The soft pedal on a grand piano makes the notes played "softer", that is, quieter, with not such a sharp attack.

The way the pedal works is very simple, but before I can explain it I have to explain something about the strings in a piano. For the bass notes, the lowest notes on the piano, there is one string for each note. For the middle notes, there are two strings for each note, tuned identically. When you strike one of the middle notes two strings sound. For the upper notes, there are three strings per note, all three tuned identically for each note. The reason for this is to even out the volume levels so that the treble notes and middle notes and bass notes will all sound at about the same volume when struck with the same force.

So back to the soft pedal. The soft pedal on a grand piano works by physically shifting the entire action, that is, the entire keyboard, and all those crazy felt hammers and everything sideways just a little bit. With the keyboard and hammers shifted over, when a note is played in the middle of the keyboard, only one of the two strings is struck. In the upper register, only two of the three strings are struck. And in the bass, the hammers don't hit the strings dead-on, but glance off the side just a little bit. The effect of all this is to make the piano sound not just quieter, but also a little bit different than it normally does.

The soft pedal on some upright pianos does not seem to work the same way.

On an upright piano, the action of the soft pedal is quite different: pushing the pedal down advances the hammers in the cabinet by about one third of the way towards the strings.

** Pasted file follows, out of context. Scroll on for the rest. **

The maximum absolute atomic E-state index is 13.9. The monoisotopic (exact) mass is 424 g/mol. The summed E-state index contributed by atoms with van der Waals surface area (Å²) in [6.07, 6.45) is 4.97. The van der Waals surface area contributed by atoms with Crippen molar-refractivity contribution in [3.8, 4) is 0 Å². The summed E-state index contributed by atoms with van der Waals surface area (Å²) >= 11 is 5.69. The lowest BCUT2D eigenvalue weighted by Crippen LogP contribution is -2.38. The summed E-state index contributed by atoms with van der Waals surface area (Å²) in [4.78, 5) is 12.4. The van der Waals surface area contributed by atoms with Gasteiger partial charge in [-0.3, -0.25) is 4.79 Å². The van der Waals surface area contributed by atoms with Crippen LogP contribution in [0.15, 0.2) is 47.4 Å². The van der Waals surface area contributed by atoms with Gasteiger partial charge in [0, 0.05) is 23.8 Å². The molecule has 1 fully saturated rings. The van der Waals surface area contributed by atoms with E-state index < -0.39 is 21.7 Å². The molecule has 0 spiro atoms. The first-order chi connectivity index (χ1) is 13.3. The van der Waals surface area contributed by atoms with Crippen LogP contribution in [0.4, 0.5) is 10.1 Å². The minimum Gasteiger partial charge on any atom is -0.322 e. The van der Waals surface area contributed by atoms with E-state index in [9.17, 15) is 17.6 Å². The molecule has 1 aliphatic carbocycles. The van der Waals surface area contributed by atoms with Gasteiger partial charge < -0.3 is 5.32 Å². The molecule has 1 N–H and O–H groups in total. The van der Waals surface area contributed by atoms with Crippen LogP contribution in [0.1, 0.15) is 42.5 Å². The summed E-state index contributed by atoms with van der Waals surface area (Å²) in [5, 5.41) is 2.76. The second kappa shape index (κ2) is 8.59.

This has the effect of diminishing the kinetic energy of the hammer throw--which is the characteristic action of any piano--thus, making the tone produced softer, or quieter.

For myself, I do not usually use this, because the effect is marginal at the best of times. For students, this can just be an additional distraction from the notes and all the other things that go into a good performance.

The reason for the difference in the tone, the less sharp attack ferrouslepidoptera mentions, has to do with the felt on the hammer tip--actually a rounded end. When used, the felt will grove and become hard, thus giving a brighter tone to the struck string. When the entire action is moved, when the soft pedal is pushed, then a lessor used portion of the felt strikes the string. This gives a softer, darker tone to the note.

This is why in some composers--I think of Claude Debussy's Serenade of the Doll, in the Children's Corner Suite in paticular--specify forte even when the soft pedal is to be used, just to take advantage of this change of tone.

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